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I have a wordpress site that, for some users, they only see a blank page. In fact, they only get some sort of javascript (below). I've tried deactivating all plugins and changing the theme; I still get the same result. I don't have any compression plugins (like WP-Cache or WP-SuperCache) installed.

What's the problem, and how do I fix it?

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Recovering from hacks is off topic here per our FAQ. See wordpress.stackexchange.com/q/19696 for further advice. – toscho Jun 23 '12 at 7:17
Diagnosing was my goal, actually, not recovery. – ashes999 Jun 23 '12 at 8:24
The question wasn't about recovering from a hack, but diagnosing what was going on - and it turned out to be a hack. – EAMann Jun 23 '12 at 17:44
up vote 3 down vote accepted

If you've disabled all plugins and switched back to the default Twenty Ten (or Twenty Eleven) theme and are still seeing this, then you've got a serious problem.

First of all, the JavaScript is horribly obfuscated. Second of all, with no plugins and a default theme, you should see the default layout of WordPress.

From the looks of things, someone has probably hacked your site.

I recommend you:


I did some reverse-engineering on that JavaScript you linked to, and you have been hacked. It's a compression script that uncompresses itself and calls window.eval() to execute its package.

The code adds a hidden iframe that loads content from a bad domain into your site. I'm not going to post the full details of the hack here, but it's pretty bad.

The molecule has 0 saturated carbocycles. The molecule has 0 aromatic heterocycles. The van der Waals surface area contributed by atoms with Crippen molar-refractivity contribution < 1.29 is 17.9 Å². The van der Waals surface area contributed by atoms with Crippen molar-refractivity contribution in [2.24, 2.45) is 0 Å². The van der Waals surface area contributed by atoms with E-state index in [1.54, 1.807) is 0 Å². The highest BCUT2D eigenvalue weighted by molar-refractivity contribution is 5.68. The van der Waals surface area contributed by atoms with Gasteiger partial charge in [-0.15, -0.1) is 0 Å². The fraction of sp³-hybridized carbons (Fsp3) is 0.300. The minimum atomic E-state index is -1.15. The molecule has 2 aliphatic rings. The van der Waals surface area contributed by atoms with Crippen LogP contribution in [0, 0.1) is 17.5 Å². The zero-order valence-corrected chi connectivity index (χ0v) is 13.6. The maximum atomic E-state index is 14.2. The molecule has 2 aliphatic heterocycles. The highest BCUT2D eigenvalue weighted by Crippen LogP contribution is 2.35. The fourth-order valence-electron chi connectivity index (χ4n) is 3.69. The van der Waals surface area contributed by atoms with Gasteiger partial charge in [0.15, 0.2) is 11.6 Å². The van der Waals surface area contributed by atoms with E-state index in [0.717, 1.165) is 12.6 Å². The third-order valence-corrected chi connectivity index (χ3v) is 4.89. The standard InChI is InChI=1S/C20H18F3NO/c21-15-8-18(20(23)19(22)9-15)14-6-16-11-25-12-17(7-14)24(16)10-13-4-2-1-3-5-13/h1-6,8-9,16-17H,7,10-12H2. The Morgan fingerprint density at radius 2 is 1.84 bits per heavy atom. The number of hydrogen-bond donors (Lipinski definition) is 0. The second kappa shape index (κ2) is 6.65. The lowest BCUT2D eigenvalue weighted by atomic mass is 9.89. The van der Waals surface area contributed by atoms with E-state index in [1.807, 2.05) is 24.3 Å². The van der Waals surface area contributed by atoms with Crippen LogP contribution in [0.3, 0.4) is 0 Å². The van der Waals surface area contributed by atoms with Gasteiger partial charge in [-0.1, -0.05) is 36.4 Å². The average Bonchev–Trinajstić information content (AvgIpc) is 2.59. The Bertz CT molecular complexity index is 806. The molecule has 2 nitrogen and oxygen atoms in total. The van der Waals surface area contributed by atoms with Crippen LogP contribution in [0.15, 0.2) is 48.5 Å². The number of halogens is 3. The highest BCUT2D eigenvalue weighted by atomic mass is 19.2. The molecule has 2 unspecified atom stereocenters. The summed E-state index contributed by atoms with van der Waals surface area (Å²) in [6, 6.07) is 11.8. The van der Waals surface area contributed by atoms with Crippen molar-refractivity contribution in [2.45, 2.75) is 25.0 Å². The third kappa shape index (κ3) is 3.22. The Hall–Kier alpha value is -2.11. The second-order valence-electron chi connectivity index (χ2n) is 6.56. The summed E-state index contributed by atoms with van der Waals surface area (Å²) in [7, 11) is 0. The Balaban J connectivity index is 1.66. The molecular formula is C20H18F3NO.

In addition to reinstalling WordPress, I also highly recommend you change all of your server passwords:

  • FTP
  • SSH
  • MySql

You might also want to work with a company like Sucuri - they specialize in malware protection and removal.

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I've seen index.php in root get hacked which will cause every front-end page to be affected, regardless of themes of plugins. Reinstalling WP should fix that. – Kailey Lampert Jun 22 '12 at 20:20
That was my fear as well. – ashes999 Jun 22 '12 at 20:20
Here is that code unobfuscated: gist.github.com/2975029, just in case you were curious. – Andy Adams Jun 22 '12 at 20:35
I didn't post the code because I didn't want anyone accidentally following the links in it ... but whatever :-) – EAMann Jun 22 '12 at 20:40
I'm glad Google Chrome protected me. +1 + accepted, cheers, upgrading did the trick – ashes999 Jun 22 '12 at 21:19

Given what you've described the hack is probably in the index.php in your html root, or in your database stored in your pages or maybe even as an option.. You're going to need to have it cleaned by someone who knows what to look for. A number of us are in that industry.

Attacks are getting to be more creative. The most innovative one I've seen added a harmless looking line that in the end executed the content of an option which included a plugin named Hello Dolly but contained malware. There's some fun stuff out there now and it is not always easy to find it all.

As the codex article says, the quickest, surest way to clean things up is to delete the files, directories and databases and restore from a backup before you had the problem. A manual cleanup takes longer, costs more and is less certain to catch the problem, but if you don't have a recent backup, sometimes it is the only thing to do.

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